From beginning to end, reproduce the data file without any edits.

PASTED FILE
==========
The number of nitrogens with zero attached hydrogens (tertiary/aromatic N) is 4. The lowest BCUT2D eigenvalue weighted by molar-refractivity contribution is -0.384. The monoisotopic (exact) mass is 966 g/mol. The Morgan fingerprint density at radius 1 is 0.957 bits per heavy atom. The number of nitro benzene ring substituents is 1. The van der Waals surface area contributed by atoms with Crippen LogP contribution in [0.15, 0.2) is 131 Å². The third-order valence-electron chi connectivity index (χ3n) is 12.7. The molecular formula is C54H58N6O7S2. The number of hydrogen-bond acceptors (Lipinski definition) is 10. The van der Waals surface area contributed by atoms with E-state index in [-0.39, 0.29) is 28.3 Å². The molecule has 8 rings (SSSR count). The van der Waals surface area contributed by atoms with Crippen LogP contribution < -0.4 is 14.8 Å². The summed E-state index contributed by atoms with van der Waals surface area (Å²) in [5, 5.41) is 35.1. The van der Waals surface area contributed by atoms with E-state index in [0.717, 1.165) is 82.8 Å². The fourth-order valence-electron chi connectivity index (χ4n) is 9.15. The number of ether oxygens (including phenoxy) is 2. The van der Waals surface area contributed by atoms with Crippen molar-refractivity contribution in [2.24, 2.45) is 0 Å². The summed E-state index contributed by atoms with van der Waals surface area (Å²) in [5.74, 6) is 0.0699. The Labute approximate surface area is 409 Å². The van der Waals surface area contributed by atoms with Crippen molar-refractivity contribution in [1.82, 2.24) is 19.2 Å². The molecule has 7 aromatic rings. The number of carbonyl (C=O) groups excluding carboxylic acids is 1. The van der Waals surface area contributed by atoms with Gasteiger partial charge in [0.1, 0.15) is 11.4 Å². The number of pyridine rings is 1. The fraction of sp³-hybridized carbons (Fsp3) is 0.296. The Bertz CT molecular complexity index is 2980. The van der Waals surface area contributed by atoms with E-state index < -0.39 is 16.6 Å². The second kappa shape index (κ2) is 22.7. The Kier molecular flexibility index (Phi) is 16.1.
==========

The number of nitrogens with zero attached hydrogens (tertiary/aromatic N) is 4. The lowest BCUT2D eigenvalue weighted by molar-refractivity contribution is -0.384. The monoisotopic (exact) mass is 966 g/mol. The Morgan fingerprint density at radius 1 is 0.957 bits per heavy atom. The number of nitro benzene ring substituents is 1. The van der Waals surface area contributed by atoms with Crippen LogP contribution in [0.15, 0.2) is 131 Å². The third-order valence-electron chi connectivity index (χ3n) is 12.7. The molecular formula is C54H58N6O7S2. The number of hydrogen-bond acceptors (Lipinski definition) is 10. The van der Waals surface area contributed by atoms with E-state index in [-0.39, 0.29) is 28.3 Å². The molecule has 8 rings (SSSR count). The van der Waals surface area contributed by atoms with Crippen LogP contribution < -0.4 is 14.8 Å². The summed E-state index contributed by atoms with van der Waals surface area (Å²) in [5, 5.41) is 35.1. The van der Waals surface area contributed by atoms with E-state index in [0.717, 1.165) is 82.8 Å². The fourth-order valence-electron chi connectivity index (χ4n) is 9.15. The number of ether oxygens (including phenoxy) is 2. The van der Waals surface area contributed by atoms with Crippen molar-refractivity contribution in [2.24, 2.45) is 0 Å². The summed E-state index contributed by atoms with van der Waals surface area (Å²) in [5.74, 6) is 0.0699. The Labute approximate surface area is 409 Å². The van der Waals surface area contributed by atoms with Crippen molar-refractivity contribution in [1.82, 2.24) is 19.2 Å². The molecule has 7 aromatic rings. The number of carbonyl (C=O) groups excluding carboxylic acids is 1. The van der Waals surface area contributed by atoms with Gasteiger partial charge in [0.1, 0.15) is 11.4 Å². The number of pyridine rings is 1. The fraction of sp³-hybridized carbons (Fsp3) is 0.296. The Bertz CT molecular complexity index is 2980. The van der Waals surface area contributed by atoms with E-state index < -0.39 is 16.6 Å². The second kappa shape index (κ2) is 22.7. The Kier molecular flexibility index (Phi) is 16.1.